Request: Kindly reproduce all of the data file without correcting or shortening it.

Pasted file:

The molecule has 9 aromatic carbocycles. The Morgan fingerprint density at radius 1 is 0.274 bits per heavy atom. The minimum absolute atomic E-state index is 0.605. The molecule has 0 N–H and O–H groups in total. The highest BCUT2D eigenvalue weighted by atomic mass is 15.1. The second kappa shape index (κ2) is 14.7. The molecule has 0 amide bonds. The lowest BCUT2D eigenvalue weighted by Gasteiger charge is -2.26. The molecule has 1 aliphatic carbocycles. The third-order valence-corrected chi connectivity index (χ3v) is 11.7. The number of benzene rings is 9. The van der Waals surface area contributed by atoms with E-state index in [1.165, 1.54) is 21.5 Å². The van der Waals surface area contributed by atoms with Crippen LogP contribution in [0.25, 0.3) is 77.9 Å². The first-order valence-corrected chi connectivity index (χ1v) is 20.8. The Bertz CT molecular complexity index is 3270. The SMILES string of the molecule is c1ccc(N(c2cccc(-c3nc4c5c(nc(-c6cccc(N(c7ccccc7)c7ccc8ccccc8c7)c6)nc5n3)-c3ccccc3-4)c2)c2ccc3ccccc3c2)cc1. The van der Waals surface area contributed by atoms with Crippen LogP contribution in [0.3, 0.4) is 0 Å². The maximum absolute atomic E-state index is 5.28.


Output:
The molecule has 9 aromatic carbocycles. The Morgan fingerprint density at radius 1 is 0.274 bits per heavy atom. The minimum absolute atomic E-state index is 0.605. The molecule has 0 N–H and O–H groups in total. The highest BCUT2D eigenvalue weighted by atomic mass is 15.1. The second kappa shape index (κ2) is 14.7. The molecule has 0 amide bonds. The lowest BCUT2D eigenvalue weighted by Gasteiger charge is -2.26. The molecule has 1 aliphatic carbocycles. The third-order valence-corrected chi connectivity index (χ3v) is 11.7. The number of benzene rings is 9. The van der Waals surface area contributed by atoms with E-state index in [1.165, 1.54) is 21.5 Å². The van der Waals surface area contributed by atoms with Crippen LogP contribution in [0.25, 0.3) is 77.9 Å². The first-order valence-corrected chi connectivity index (χ1v) is 20.8. The Bertz CT molecular complexity index is 3270. The SMILES string of the molecule is c1ccc(N(c2cccc(-c3nc4c5c(nc(-c6cccc(N(c7ccccc7)c7ccc8ccccc8c7)c6)nc5n3)-c3ccccc3-4)c2)c2ccc3ccccc3c2)cc1. The van der Waals surface area contributed by atoms with Crippen LogP contribution in [0.3, 0.4) is 0 Å². The maximum absolute atomic E-state index is 5.28.